Donors and other stakeholders continue to look for more accountability and transparency from nonprofits, especially regarding fundraising. Not only is the sum of money raised in campaigns meaningful, but how efficiently you’re able to raise it, too.
Interested parties look beyond total dollars raised to also consider associated costs in fundraising efforts. Cost ratios that present fundraising costs as a percentage of funds raised (also known as cost-per-dollar) focus on the expense of fundraising, while return on investment (ROI), importantly, focuses on the returns. It makes sense to track both.
Determining ROI vs. Cost Ratios
The formula for ROI uses the same inputs as the cost ratio but flips them:
ROI = Fundraising revenue / Investment in fundraising (Fundraising expense)
Focusing not only on the big picture but on specific fundraising activities will allow your organization to identify its weaker methods and strategies and improve its overall fundraising performance. Which of your fundraising activities generates the highest return? Once you establish a baseline, you can see where your results are improving and which programs are most effective.
Some organizations feel it’s more meaningful to measure gross revenues raised compared to the fundraising expenses for that effort. However, many follow a more traditional method of measuring ROI using net revenues (revenues minus the related expenses) when comparing to costs. Either way is OK, but you must be consistent by measuring your revenues in the same way for each year and campaign. And remember, these metrics are only meaningful when you compare fundraising activities or trends from one year to prior years.
Calculating the Inputs
There are other considerations. How, for instance, do you compute your “fundraising expense”? Although the revenue information is easily available to your development staff, your accounting staff should be recruited to gather data on expenses at the same level of detail by campaign or fundraising effort.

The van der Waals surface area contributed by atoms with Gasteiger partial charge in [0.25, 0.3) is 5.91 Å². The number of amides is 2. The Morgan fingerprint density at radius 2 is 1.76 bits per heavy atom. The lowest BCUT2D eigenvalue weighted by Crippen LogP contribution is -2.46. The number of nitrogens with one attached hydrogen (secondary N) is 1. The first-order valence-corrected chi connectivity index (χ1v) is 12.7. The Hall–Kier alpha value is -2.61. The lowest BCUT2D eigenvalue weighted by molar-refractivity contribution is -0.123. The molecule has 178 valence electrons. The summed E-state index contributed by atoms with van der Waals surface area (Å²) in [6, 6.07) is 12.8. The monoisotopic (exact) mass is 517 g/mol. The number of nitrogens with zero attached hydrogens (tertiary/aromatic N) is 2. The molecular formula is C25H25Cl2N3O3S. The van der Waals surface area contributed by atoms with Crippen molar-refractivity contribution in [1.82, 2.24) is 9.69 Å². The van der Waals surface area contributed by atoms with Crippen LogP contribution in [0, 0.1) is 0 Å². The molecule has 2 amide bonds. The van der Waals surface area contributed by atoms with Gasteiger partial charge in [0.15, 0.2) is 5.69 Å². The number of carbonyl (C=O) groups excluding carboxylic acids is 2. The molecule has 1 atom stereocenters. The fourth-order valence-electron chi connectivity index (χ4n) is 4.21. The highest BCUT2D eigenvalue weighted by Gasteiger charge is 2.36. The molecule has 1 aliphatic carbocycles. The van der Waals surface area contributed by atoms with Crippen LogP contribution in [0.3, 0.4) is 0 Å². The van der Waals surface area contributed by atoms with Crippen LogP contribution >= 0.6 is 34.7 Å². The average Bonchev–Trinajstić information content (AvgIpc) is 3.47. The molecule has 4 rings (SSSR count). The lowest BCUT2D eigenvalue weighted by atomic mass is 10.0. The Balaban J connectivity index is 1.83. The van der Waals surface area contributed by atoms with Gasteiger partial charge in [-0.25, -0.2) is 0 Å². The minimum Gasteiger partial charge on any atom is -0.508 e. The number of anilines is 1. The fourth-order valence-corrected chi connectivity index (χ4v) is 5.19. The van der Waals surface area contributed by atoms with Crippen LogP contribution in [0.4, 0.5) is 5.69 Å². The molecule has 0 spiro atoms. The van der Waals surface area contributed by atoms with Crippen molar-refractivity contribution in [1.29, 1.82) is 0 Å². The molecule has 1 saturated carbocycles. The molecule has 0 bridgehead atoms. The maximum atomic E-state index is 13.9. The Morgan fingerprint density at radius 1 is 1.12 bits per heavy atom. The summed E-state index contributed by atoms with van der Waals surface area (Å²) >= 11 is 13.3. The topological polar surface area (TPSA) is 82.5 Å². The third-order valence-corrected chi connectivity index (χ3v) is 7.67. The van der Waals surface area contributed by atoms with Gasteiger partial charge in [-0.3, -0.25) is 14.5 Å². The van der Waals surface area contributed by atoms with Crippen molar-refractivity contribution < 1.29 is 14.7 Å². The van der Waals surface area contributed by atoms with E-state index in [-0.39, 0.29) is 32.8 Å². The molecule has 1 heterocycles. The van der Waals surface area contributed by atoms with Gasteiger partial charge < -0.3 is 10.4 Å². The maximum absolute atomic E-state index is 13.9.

Your fundraising expense should include the direct costs of the initial effort, as well as later efforts. Initial costs might include the investment to create a new donor relationship (for example, online advertising costs or the costs of a phone campaign), while subsequent costs include those associated with maintaining that relationship (for instance, the costs of a renewal mailing).
What about indirect or overhead costs? Be consistent! If you exclude those that you would incur with or without the monitored activity, such as the costs for your website or donor database, make sure they are excluded from every campaign metric. For both costs and revenues, you should use rolling averages that cover three to five years. This will reduce the effect of “one-offs,” whether in the form of a significant donation or an economic downturn. You’ll also avoid penalizing fundraising activities, such as a major gift campaign, that require some time to show results.
Calculating these metrics will help you make better decisions when it comes to allocating your fundraising resources. But keep in mind that ROIs can vary greatly by activity, and a lower ROI doesn’t necessarily mean you should cut the activity. One fundraising expert suggests striking a balance between high-cost, high-potential long-term activities and low-cost, short-term activities.
A Win-Win Scenario
Going to the effort of computing the cost ratios and ROIs is a win-win. With this information in hand, you can make more informed decisions and satisfy your stakeholders. Your CPA can help you in these efforts.